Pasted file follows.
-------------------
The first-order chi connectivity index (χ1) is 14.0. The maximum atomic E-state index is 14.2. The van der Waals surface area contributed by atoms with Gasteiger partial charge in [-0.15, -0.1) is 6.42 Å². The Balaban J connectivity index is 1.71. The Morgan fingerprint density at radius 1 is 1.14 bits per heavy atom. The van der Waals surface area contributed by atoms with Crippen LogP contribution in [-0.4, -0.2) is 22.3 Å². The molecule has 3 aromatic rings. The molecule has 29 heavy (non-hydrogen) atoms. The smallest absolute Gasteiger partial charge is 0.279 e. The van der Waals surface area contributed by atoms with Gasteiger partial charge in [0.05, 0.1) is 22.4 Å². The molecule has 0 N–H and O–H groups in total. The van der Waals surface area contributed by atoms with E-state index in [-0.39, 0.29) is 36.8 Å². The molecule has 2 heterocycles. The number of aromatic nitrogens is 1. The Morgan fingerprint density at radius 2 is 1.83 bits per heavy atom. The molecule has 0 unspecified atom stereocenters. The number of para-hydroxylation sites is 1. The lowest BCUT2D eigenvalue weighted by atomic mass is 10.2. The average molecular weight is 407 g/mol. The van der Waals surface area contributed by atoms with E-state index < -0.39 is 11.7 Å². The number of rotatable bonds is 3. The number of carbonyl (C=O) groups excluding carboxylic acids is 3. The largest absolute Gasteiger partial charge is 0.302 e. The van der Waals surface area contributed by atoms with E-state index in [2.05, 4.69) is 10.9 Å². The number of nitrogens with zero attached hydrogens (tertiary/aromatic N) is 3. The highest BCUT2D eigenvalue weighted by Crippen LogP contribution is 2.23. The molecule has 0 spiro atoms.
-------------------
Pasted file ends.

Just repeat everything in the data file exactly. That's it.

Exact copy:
The first-order chi connectivity index (χ1) is 14.0. The maximum atomic E-state index is 14.2. The van der Waals surface area contributed by atoms with Gasteiger partial charge in [-0.15, -0.1) is 6.42 Å². The Balaban J connectivity index is 1.71. The Morgan fingerprint density at radius 1 is 1.14 bits per heavy atom. The van der Waals surface area contributed by atoms with Crippen LogP contribution in [-0.4, -0.2) is 22.3 Å². The molecule has 3 aromatic rings. The molecule has 29 heavy (non-hydrogen) atoms. The smallest absolute Gasteiger partial charge is 0.279 e. The van der Waals surface area contributed by atoms with Gasteiger partial charge in [0.05, 0.1) is 22.4 Å². The molecule has 0 N–H and O–H groups in total. The van der Waals surface area contributed by atoms with E-state index in [-0.39, 0.29) is 36.8 Å². The molecule has 2 heterocycles. The number of aromatic nitrogens is 1. The Morgan fingerprint density at radius 2 is 1.83 bits per heavy atom. The molecule has 0 unspecified atom stereocenters. The number of para-hydroxylation sites is 1. The lowest BCUT2D eigenvalue weighted by atomic mass is 10.2. The average molecular weight is 407 g/mol. The van der Waals surface area contributed by atoms with E-state index < -0.39 is 11.7 Å². The number of rotatable bonds is 3. The number of carbonyl (C=O) groups excluding carboxylic acids is 3. The largest absolute Gasteiger partial charge is 0.302 e. The van der Waals surface area contributed by atoms with E-state index in [2.05, 4.69) is 10.9 Å². The number of nitrogens with zero attached hydrogens (tertiary/aromatic N) is 3. The highest BCUT2D eigenvalue weighted by Crippen LogP contribution is 2.23. The molecule has 0 spiro atoms.